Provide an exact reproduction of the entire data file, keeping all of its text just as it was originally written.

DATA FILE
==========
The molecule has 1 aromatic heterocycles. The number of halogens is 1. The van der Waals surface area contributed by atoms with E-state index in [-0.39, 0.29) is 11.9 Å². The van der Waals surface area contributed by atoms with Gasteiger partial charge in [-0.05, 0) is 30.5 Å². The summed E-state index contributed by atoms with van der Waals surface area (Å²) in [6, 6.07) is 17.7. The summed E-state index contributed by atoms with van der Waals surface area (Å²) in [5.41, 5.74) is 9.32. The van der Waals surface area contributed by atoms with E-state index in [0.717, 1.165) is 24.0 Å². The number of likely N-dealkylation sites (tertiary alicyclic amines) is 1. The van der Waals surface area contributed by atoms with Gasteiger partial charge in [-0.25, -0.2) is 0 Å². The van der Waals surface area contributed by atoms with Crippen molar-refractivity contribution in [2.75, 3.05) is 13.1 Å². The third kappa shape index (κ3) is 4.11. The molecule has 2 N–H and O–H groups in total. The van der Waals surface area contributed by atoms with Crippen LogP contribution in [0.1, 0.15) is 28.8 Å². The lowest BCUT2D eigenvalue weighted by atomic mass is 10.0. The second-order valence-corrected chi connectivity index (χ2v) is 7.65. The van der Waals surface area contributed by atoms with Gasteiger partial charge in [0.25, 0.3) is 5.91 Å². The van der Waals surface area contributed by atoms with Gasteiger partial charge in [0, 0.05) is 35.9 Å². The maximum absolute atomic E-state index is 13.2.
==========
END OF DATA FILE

The molecule has 1 aromatic heterocycles. The number of halogens is 1. The van der Waals surface area contributed by atoms with E-state index in [-0.39, 0.29) is 11.9 Å². The van der Waals surface area contributed by atoms with Gasteiger partial charge in [-0.05, 0) is 30.5 Å². The summed E-state index contributed by atoms with van der Waals surface area (Å²) in [6, 6.07) is 17.7. The summed E-state index contributed by atoms with van der Waals surface area (Å²) in [5.41, 5.74) is 9.32. The van der Waals surface area contributed by atoms with E-state index in [0.717, 1.165) is 24.0 Å². The number of likely N-dealkylation sites (tertiary alicyclic amines) is 1. The van der Waals surface area contributed by atoms with Gasteiger partial charge in [-0.25, -0.2) is 0 Å². The van der Waals surface area contributed by atoms with Crippen molar-refractivity contribution in [2.75, 3.05) is 13.1 Å². The third kappa shape index (κ3) is 4.11. The molecule has 2 N–H and O–H groups in total. The van der Waals surface area contributed by atoms with Crippen LogP contribution in [0.1, 0.15) is 28.8 Å². The lowest BCUT2D eigenvalue weighted by atomic mass is 10.0. The second-order valence-corrected chi connectivity index (χ2v) is 7.65. The van der Waals surface area contributed by atoms with Gasteiger partial charge in [0.25, 0.3) is 5.91 Å². The van der Waals surface area contributed by atoms with Gasteiger partial charge in [0, 0.05) is 35.9 Å². The maximum absolute atomic E-state index is 13.2.